Learn their songs and history from a 40+ year member of this seminal folk group. The class will cover early songs from the original Kingston Trio (Bob Shane, Nick Reynolds, Dave Guard), the evolution of Dave Guard as arranger & instrumentalist, Dave’s departure and John Stewart’s contribution, the “Secret Instrumentalists” and songs from the latest years. (No class limit)

The Carter family is one the most influential groups in music history. In this class we’ll learn the melodies of songs that have become standards in folk, old-time, country and bluegrass, and will learn a few that you may not have heard. We’ll also look at the unique way that Maybelle and A.P. Carter treated harmony and will learn their parts.

Harmonies in bluegrass are rooted in the gospel music that Bill Monroe, Ralph Stanley and others grew up with. Bluegrass sounds earthy, with a touch of old-time, but the harmonies are very tight with very little unison or notes that are not in perfect harmony. We’ll look at how harmonies are created in bluegrass and how great bluegrass harmony singers use simple chord extensions to create interest. Some basic theory offered, but we will spend most of our time finding harmony parts and singing standard bluegrass classics.

BANJO SONGS (Mark Weems)
In the current Old-Time scene, banjos are most often used to accompany a fiddle in a string band. But there also exists a tradition of the solo banjo song, and a body of songs that were written either on the banjo, or expressly for it. These songs usually reflect and represent the unique rhythmic and drone-like qualities of the instrument. We will examine and learn, with the use of tablature, to play and sing some of these songs, starting with one of the earliest published banjo songs from 1840, passing through a Stephen Foster song or two and moving forward into the repertoire of what we now call old-time banjo music. This is not a class in learning how to play the banjo, so a basic working knowledge of claw hammer or finger-style banjo is recommended. Tab will be for clawhammer style but can be easily adapted to fingerstyle as well.

This will be a fun class for everyone. So many Irish songs don’t have a chorus but in this class we’ll be focusing on the ones that do. It’s always lovely to be able to join in the chorus of any song and with these songs you’ll be able to do just that. These songs are great for for sing-along nights, parties, get-togethers and singing sessions. All topics will be covered from love songs to battle hymns. Before each class we’ll have nice easy warm-ups and we’ll learn how best to look after your voice and keep it in good health while you sing your heart out. (No class limit)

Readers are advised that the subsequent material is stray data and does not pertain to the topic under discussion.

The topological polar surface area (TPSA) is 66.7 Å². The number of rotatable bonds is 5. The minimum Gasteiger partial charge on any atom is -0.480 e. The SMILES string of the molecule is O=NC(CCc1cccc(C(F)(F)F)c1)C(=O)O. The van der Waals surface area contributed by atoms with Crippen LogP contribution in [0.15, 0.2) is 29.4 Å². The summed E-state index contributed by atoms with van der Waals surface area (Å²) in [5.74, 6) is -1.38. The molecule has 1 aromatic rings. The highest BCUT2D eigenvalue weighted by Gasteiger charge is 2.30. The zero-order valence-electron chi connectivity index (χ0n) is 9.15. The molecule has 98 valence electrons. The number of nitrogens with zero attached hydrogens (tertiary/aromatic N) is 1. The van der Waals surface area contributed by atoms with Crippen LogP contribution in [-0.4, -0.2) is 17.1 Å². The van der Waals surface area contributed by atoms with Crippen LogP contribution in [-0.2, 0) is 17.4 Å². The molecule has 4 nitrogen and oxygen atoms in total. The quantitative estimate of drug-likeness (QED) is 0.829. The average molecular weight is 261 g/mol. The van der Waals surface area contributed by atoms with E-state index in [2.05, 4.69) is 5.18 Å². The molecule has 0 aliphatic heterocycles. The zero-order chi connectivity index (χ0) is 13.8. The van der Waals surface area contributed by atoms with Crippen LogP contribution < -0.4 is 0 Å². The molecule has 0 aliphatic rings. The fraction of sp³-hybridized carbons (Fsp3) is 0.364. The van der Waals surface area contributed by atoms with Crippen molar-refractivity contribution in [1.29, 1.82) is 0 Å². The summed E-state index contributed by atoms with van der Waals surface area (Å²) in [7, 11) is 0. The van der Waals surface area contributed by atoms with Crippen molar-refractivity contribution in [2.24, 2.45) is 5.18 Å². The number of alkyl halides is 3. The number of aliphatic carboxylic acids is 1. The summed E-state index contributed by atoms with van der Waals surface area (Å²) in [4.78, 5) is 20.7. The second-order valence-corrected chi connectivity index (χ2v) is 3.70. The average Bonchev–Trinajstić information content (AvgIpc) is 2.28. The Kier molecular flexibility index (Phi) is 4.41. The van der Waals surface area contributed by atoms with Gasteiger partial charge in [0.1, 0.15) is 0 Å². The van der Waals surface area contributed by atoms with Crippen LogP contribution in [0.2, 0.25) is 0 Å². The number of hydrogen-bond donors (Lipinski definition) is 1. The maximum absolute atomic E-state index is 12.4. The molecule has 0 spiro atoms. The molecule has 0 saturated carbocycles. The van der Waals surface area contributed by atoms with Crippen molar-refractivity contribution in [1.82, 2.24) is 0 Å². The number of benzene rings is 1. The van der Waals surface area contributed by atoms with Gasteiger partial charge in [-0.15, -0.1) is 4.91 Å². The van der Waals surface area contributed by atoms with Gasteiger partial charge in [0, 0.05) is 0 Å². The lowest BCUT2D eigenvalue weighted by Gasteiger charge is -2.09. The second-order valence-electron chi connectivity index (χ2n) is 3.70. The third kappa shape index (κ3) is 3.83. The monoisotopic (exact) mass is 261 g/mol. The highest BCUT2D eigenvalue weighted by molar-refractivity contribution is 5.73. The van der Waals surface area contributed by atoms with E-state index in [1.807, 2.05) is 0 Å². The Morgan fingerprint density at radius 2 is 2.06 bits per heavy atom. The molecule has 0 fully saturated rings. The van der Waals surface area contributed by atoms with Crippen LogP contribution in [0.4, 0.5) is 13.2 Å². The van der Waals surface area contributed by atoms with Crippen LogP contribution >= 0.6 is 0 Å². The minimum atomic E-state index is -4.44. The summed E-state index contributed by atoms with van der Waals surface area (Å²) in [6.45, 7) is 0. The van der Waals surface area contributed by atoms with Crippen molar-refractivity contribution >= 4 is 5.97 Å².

We’ll journey to far-off lands in this class and learn of the many adventures of our Sailormen while they trawled the high seas, perhaps fishing, trading or heading into battle. And where there are Sailormen, the Servant Maid is never far away, getting them into or out of trouble. We’ll throw in a few sea shanties also which are great for harmony singing. Haul away! Warm-ups and cool-downs also included.

DUET HARMONY SINGING (Mark Weems & Julee Glaub Weems)
Learn some of the specific techniques and nuances of duet singing. We will work at choosing keys, finding parts, exploring different types of harmony, building harmony mathematically, blending voices, feeling and phrasing, learning to sing with different partners and developing listening skills. We will learn how to adapt harmonies to different songs and various genres such as Appalachian, Irish, gospel, and country. The initial classes will focus on singing with instruments, to hear the chord structures of the harmonies, consider how they affect the overall harmonic sound, and discuss the creation of tasteful arrangements. As the week progresses, we will work towards freedom from chordal structure in order to encourage experimentation with more diverse kinds of harmony. It is not necessary to read music, as we will be learning by ear. Bring a partner or find one in the class! Note: students should come to this class with some experience in singing melody. (Class limit: 14)